Colorectal Surgery

Your Guide To Colonoscopy

  • September 1, 2019
  • 1 minute read

Colonoscopy is one of the best ways to detect and prevent colon cancer. Here’s how you can prepare for the procedure and what to expect during and after it.

If you experience changes in your bowel movements, suffer from inflammatory bowel disease, have a personal or family history of polyps or colon cancer, your doctor may recommend a form of colon examination called a colonoscopy to screen for colon cancer. It uses a long flexible tube inserted via the anus to thoroughly examine the lining of the colon and rectum. Colon cancer is a silent killer, with few or no obvious symptoms in its early stage. However, if detected early, colon cancer is preventable and highly treatable.

Preparing for colonoscopy

Before the procedure, you will need to take some special measures to clear the colon of stool so that your doctor has a clear view of the inside of the colon. Laxatives will be given the day before to purge the contents of your bowels. Drink as much clear fluid as possible during this process. To aid in the cleansing, you will also be asked to avoid fibre-rich food such as vegetables and fruits two days before the examination. If you are on aspirin or other blood-thinning medications, you might be advised to stop those medications temporarily.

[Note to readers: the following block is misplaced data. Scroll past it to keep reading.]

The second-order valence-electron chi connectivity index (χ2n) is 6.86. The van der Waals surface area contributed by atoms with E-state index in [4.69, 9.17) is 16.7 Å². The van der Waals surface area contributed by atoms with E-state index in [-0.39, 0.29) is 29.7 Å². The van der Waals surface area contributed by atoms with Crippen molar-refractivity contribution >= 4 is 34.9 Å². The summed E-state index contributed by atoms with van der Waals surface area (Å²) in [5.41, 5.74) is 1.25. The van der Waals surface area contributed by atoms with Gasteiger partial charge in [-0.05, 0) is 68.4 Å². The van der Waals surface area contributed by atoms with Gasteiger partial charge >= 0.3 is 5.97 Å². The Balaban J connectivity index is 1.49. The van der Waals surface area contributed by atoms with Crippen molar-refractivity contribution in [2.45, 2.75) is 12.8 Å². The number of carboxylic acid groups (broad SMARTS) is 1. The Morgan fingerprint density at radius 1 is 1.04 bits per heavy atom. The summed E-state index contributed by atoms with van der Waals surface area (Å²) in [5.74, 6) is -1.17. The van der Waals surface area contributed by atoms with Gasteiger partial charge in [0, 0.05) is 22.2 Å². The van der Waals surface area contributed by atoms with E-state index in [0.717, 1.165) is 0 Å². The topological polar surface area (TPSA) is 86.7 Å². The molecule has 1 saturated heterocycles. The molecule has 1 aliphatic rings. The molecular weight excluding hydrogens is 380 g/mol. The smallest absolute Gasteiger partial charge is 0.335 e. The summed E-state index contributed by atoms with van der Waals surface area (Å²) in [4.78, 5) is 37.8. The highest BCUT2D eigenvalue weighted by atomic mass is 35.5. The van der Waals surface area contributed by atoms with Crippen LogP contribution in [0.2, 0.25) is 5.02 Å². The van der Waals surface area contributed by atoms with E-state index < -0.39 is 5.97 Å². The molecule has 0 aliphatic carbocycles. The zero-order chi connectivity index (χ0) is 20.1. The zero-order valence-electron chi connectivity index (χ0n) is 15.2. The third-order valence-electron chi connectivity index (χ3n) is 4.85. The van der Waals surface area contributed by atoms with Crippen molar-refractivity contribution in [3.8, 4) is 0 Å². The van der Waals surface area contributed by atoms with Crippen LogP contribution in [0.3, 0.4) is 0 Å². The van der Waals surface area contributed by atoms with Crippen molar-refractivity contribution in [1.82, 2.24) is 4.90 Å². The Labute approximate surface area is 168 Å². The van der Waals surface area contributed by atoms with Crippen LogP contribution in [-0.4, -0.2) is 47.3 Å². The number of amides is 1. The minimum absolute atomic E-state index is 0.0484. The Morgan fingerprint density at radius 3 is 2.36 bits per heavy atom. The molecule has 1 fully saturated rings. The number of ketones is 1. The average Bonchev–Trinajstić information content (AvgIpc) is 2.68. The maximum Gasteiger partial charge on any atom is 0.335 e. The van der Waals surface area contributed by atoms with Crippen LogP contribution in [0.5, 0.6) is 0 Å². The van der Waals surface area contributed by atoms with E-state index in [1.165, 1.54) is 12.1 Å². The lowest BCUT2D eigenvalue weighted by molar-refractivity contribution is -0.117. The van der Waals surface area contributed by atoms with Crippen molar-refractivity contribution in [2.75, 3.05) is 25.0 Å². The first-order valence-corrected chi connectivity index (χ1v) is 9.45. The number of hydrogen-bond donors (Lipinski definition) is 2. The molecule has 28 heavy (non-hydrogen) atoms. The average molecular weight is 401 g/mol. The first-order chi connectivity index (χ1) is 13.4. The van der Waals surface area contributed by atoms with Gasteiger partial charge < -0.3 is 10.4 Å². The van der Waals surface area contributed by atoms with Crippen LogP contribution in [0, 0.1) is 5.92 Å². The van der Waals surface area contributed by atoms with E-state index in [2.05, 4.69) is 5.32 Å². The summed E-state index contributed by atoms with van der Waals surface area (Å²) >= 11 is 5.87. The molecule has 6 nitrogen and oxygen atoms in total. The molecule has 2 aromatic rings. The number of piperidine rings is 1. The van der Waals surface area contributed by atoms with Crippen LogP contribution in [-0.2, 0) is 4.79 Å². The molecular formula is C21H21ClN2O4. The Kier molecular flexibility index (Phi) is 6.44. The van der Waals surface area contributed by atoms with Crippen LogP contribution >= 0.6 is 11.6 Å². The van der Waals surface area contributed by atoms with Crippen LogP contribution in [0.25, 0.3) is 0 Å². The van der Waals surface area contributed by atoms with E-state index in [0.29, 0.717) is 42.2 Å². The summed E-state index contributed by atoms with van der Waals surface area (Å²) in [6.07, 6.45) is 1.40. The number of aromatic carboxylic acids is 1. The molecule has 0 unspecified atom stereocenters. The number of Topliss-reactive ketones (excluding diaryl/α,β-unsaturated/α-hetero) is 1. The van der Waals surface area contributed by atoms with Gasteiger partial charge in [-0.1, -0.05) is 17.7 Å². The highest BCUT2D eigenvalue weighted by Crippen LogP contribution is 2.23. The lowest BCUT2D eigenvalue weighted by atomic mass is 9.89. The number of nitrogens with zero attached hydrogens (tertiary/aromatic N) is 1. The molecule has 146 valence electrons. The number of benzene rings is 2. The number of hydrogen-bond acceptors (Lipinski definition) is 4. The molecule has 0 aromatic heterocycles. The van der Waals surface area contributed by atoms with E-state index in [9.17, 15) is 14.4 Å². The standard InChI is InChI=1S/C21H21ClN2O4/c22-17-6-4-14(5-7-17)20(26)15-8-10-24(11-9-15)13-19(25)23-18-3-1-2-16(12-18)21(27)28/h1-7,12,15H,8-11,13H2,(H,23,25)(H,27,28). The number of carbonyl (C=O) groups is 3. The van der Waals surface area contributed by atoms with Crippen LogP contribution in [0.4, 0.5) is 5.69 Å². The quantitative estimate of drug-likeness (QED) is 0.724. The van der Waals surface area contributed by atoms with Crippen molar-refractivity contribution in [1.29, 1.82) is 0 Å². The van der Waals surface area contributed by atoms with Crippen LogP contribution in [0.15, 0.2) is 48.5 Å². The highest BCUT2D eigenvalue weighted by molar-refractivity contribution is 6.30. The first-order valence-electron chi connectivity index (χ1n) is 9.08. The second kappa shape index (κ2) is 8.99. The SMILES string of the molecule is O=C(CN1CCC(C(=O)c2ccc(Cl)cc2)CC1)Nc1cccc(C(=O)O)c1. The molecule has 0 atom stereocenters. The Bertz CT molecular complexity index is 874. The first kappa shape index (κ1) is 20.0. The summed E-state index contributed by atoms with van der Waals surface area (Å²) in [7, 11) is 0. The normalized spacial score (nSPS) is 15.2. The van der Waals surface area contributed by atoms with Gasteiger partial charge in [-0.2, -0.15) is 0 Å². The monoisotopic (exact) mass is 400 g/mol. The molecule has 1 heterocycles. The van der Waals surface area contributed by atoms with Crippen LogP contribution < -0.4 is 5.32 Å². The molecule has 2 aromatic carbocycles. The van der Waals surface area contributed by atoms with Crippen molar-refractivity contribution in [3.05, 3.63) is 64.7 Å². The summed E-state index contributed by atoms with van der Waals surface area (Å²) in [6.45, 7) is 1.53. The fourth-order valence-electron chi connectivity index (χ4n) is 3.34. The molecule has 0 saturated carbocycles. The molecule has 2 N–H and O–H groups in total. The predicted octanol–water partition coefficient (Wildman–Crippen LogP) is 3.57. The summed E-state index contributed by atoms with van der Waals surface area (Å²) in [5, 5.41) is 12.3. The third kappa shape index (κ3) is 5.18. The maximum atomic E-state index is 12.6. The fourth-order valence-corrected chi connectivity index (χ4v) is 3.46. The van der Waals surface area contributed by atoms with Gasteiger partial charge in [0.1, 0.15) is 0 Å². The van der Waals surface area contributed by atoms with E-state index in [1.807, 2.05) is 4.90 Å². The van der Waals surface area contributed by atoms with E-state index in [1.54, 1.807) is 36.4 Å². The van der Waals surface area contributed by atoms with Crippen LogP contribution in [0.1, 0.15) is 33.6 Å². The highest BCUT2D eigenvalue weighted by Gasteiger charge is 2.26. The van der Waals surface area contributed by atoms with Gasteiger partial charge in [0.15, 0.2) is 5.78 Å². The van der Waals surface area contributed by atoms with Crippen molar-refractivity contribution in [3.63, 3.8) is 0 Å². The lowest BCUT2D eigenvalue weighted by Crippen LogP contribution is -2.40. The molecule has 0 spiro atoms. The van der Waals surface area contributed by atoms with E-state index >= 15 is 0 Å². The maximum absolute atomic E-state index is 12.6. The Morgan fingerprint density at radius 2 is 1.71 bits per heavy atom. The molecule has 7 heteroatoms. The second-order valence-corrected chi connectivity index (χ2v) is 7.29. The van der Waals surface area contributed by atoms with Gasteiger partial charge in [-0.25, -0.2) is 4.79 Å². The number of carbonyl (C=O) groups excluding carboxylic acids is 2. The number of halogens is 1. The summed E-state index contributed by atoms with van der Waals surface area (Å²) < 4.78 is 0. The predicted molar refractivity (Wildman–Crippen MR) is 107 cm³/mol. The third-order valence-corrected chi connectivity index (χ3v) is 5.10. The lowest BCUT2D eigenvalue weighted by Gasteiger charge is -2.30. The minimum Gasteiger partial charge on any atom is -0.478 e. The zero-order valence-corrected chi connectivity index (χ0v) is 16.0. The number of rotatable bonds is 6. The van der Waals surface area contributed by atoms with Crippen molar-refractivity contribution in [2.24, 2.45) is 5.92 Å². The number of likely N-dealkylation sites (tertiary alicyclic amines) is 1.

What to expect during the procedure

On the day, arrive about 30 to 60 minutes before the appointment time so that you can use the bathroom and get ready. In most cases, the procedure is done under sedation so there will be no discomfort. During the procedure, the scope is inserted into the anus. This gives the doctor the advantage to pick up anomalies. The other advantage is that the tube allows for the insertion of tools and, thus, the immediate removal of any polyps or growths. These samples are sent to the lab for assessment.

After colonoscopy

You may feel drowsy from the sedation so it is important not to drive yourself home after the procedure. You can also expect to feel bloated and experience flatulence because of residual air left in the colon. Most people also experience fewer bowel movements over the next few days due to the prior cleaning of the colon.

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